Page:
Last Saturday, Ismaaiyl Brinsley shot his ex-girlfriend Shaneka Thompson in the stomach. If that were all he did, most of us would never have heard of him today, writes Nancy Leong of the University of Denver law school for Slate. Shooting your ex-girlfriend is at most local news, she says. The management of Thompson's apartment complex told residents that the shooting was “a private, isolated incident.”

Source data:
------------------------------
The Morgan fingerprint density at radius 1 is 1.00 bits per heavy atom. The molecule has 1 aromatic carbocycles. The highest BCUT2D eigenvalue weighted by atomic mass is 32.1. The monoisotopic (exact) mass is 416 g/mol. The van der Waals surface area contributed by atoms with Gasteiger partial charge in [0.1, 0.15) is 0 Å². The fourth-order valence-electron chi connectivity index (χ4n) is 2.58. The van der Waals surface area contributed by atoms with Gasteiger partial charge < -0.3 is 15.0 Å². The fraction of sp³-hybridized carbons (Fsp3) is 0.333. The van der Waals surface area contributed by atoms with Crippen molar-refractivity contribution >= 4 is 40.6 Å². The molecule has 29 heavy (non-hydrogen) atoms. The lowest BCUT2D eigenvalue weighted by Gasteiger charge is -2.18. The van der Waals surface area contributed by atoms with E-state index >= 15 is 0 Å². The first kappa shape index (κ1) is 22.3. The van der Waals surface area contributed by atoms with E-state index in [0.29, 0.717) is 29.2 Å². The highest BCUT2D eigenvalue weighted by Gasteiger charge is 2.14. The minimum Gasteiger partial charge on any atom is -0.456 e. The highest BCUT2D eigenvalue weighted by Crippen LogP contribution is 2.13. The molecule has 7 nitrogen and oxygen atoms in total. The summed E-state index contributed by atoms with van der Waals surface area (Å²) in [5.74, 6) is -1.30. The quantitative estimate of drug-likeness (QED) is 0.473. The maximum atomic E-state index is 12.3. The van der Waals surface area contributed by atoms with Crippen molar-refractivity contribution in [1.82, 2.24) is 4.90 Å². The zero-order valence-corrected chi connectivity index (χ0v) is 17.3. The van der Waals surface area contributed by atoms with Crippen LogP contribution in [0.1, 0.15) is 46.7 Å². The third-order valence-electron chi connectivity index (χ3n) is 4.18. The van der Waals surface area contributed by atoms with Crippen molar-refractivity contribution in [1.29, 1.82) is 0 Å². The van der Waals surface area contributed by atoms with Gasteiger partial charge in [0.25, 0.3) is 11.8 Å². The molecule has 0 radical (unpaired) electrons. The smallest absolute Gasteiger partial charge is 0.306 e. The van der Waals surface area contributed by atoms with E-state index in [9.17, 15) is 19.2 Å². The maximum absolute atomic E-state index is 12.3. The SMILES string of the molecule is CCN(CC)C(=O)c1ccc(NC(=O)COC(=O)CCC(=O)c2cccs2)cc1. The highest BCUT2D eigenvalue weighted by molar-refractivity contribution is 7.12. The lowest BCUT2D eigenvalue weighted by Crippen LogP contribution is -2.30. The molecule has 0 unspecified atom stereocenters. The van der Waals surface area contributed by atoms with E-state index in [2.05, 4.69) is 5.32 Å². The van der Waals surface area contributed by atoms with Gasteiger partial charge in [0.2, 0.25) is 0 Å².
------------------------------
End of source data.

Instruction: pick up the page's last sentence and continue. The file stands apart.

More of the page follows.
Even though three women are murdered by their husbands or boyfriends daily in the U.S., Leong says domestic violence is regarded as “just another routine event.” Because later that day, Brinsley went on to murder two New York police officers, his shooting of Thompson was no private, isolated incident, Leong says, adding that, “Men who engage in violence at home are often men who engage in violence outside the home.” Leong cites patterns: Before Cho Seung-Hui killed more than 30 people at Virginia Tech in 2007, he was investigated for stalking female classmates. Before Elliot Rodger launched a shooting spree in Isla Vista, Ca., that left six dead and 13 wounded, he authored angry and misogynistic tirades in various online forums, threw coffee on ” two hot blonde girls” at a bus stop after they failed to smile at him, and tried to push women over a ledge at a party.